… With Privacy And Security For All

Very few people out there don’t want to protect their privacy. Security and privacy are, to many of us, as essential as free speech. The ability to communicate with other people with the assurance that other people aren’t listening in is a very comforting thing to have.

But on the internet, in general, you don’t have that ability. Anything sent without encryption is readable at any computer between you and your destination, and your average email may travel through four or more computers before reaching its eventual destination. At any of these computers, a person with the proper tools (which aren’t hard to have) can read the email. Further, unlike the mail many of us are used to, email doesn’t have to be opened, and so doesn’t show any signs of tampering.

For security, I use GPG (GNU Privacy Guard) to encrypt email. Anybody peeking in anywhere along the line on a message with a relatively short message (like “Hello, there!”) would see something along the lines of:

Version: GnuPG v1.4.7 (Darwin)

-----END PGP MESSAGE----- 

But when it reaches your mailbox, it will be decrypted, allowing you to read the plain message as it should be. When things go smoothly (which they always have for me), you never even see the gobbledegook that is the encrypted message.

GPG is free, so no worries about cost, and it’s relatively easy to install. First I’ll go through how to install GPG, and then how to get it working with your email. If you use an email client such as Thunderbird, MS Outlook, or Evolution, you’ll be fine. If you use Firefox with GMail, you’ll also be fine; but if you use another webmail service (e.g., hotmail) or another browser (e.g., IE), you might want to consider switching, even if only for the purpose of sending encrypted email.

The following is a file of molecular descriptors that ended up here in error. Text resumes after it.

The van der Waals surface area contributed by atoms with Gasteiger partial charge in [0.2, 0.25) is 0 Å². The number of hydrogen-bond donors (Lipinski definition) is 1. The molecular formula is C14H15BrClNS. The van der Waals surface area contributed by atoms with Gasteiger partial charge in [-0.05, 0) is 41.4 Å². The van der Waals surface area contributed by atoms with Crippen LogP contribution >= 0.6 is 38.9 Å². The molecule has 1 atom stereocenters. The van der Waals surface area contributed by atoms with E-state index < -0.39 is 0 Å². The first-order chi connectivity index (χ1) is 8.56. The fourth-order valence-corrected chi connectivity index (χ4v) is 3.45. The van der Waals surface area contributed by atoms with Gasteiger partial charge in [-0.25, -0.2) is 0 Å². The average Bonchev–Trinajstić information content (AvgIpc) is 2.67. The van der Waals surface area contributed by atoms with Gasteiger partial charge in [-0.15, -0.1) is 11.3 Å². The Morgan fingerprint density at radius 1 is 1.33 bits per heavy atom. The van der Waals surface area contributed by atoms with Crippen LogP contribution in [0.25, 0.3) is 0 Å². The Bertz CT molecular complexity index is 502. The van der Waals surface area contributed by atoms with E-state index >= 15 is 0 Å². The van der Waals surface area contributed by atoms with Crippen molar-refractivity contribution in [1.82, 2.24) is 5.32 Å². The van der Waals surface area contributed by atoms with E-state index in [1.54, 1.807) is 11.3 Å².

Setting up GPG


Go to GPG for Windows and download their latest package. If you use Microsoft Outlook, install the GPGol module—if not, just install GnuPG and GPA, then read below.


Use your package manager (Synaptic on Ubuntu) to install the packages for GPG and GPA.

To create your key in GPA, choose “New” from the “Key” menu on the menu bar. Enter information as GPA requests it.

You will then want to export your key by highlighting it on the list and clicking the “Export” button. Keys may be imported by the “Import” button.

Mac OS X

For OS X, take a look at using GnuPG encryption with Mail. If you’re planning on using Firefox and GMail for your email, stop reading after it has you import the author’s key.

Setting up your email client

Now it comes down to which mail client you use (click on the applicable one): Thunderbird, Mail (OS X), or Firefox and GMail, or Evolution.


As I couldn’t find an online program to set you up with encryption on Evolution, here’s a quick guide.

When sending an email in Evolution, click on the “Security” menu on the menu bar. Check “PGP Encrypt” and “PGP Sign”.

Sharing and locating keys

Now that you have everything set up, you’re going to want to spread your public key around. This is the key that people will use to send you encrypted email. LiveJournal allows you to add a GPG key to your LiveJournal account; the key will then be accessible by clicking the key icon next to your name on your profile page. My key is accessible from my website at http://fearchar.net/pubkey.asc.

If you want to find other people’s keys, you can search on sites like MIT’s Public Key Server.

Thanks go out to Petter Häggholm for his constructive criticism, and to viewers like you.

If this hasn’t been as helpful as you hoped, please email me.